NFL Week 9: The Greatest Rivalry in Football

This week, I decided to do something a little different. Instead of recapping the MNF Packers-Bears game, I decided instead that we’re going to take a little trip in the Way Back Machine to another Packers-Bears game.

It was November 5, 1989, a cloudy Sunday at Lambeau Field. I was but a dewy-eyed ingenue of 19.

Not really. Yes, I was 19 and any “dewy-eyed-ness” on my part was from the the eye drops I had to use when my contacts dried out.  I drove a Ford Pinto and somehow survived the stigma and embarrassment. The car was a piece of shit. The only good thing about it was that I learned how to drive a stick shift and how to start the car by popping the clutch because my starter died. (Incidentally, from when I was learning to drive stick shift and I’d snub out the engine trying to shift gears.)

I remember that had to work that day. I worked in a restaurant in New London, Wisconsin, and during football season, the owner’s boyfriend always brought a TV into the place so we could watch the game when things slowed down and we were doing prep.

Most of our current Packers roster were either small children or not yet born.  The fact that I am old enough to have been the high-school girl from down the street who babysat Aaron Rodgers when his parents went out makes me feel, well…old.

1989 was a special year because for the first time in a long time (not counting strike years), the Packers had a winning record.  It was a special year because for the first time, at least for those of us who were not born yet during the Lombardi Era, that we got a taste of what it was like to be a winner.

This game is the infamous “Instant Replay” game and it’s important in Packers’ lore, especially the Packers-Bears rivalry.  The only part of this game I actually remember was the final 41 seconds.

It was 4th down and goal with 41 seconds left in the game and Packers ball. Our quarterback was Don Majkowski, the Majik Man. We were behind by six. The Packers were faced with the decision to either go for it and risk turning over on downs if they didn’t make it or go for the safe score, the field goal. The Packers decided to go for it on 4th down.  Majkowski scrambled out of the pocket and then finally threw the pass to wide receiver Sterling Sharpe, who caught it in the end zone.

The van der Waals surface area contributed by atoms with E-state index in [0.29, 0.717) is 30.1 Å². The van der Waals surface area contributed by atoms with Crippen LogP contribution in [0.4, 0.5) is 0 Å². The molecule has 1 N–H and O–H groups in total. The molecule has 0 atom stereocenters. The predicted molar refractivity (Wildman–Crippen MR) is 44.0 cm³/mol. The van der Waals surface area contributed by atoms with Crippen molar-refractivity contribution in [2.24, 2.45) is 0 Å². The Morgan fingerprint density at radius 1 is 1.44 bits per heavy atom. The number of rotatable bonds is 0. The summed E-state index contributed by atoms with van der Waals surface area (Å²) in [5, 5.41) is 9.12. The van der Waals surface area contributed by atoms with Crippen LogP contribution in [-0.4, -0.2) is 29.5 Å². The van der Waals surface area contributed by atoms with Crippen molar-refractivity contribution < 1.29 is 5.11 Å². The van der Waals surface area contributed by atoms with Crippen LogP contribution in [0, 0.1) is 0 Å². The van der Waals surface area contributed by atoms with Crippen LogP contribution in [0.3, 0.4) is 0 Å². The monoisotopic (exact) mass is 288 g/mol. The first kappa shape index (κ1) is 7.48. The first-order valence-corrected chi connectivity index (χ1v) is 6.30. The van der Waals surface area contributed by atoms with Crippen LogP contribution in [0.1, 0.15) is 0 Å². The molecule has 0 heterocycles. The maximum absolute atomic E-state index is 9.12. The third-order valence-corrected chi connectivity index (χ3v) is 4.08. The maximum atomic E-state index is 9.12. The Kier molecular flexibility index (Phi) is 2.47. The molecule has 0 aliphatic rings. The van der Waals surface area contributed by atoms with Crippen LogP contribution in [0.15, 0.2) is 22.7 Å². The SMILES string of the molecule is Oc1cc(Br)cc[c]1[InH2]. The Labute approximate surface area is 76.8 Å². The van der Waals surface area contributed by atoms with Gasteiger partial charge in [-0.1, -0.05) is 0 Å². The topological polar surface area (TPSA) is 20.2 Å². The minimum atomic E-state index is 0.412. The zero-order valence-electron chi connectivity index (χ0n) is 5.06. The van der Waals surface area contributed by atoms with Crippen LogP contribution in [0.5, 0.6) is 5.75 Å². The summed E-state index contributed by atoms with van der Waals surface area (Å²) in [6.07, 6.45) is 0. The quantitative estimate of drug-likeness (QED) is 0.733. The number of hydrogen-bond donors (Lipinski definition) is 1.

Touchdown Packers!  Lambeau erupted into loud cheers.

Except there was a problem. An official threw a penalty flag, which had pretty much the same effect the wet blanket who seems to ruin every get-together with their dourness and negativity.

The officials said that Majkowski was over the line of scrimmage when he threw the pass, therefore the ball was turned over on downs. Bears ball and Bears victory.

These Chicago Bears were not the Chicago Bears we know now. These were the same Bears who were only four years’ removed from their Super Bowl win.  Mike Singletary, who is now an assistant coach, was a player.  Current 49ers head coach and the Person Most In Need of Anger Management Courses, Jim Harbaugh, was a quarterback for the Bears then. I don’t remember if he was the starter or the back-up. I think he was the back-up, but I could be mistaken. I believe this happened before he took his turn as Screech’s cousin on Saved by the Bell.  The Bears had a tight end by the name Cap Boso, which was an endless source of mirth and Bozo the Clown jokes for us Packers fans.  Their kicker was named Kevin Butler, who we Packer fans naturally christened “Kevin Butthead”.   There was a perpetually injured Bears player by the name of Dan Hampton, who we called Gimpy.

Current assistant coach for the Rams, Chuck Cecil, was a defensive player with the Packers in this game. He was very popular with the ladies, as I couldn’t walk three feet without running into someone who had major lust for him (including Yours Truly).  Chuck was a player much like JJ Watt of the Texans, except the swoon factor was Level Clay Matthews. Current Packers’ offensive line coach James Campen was the Packers’ center.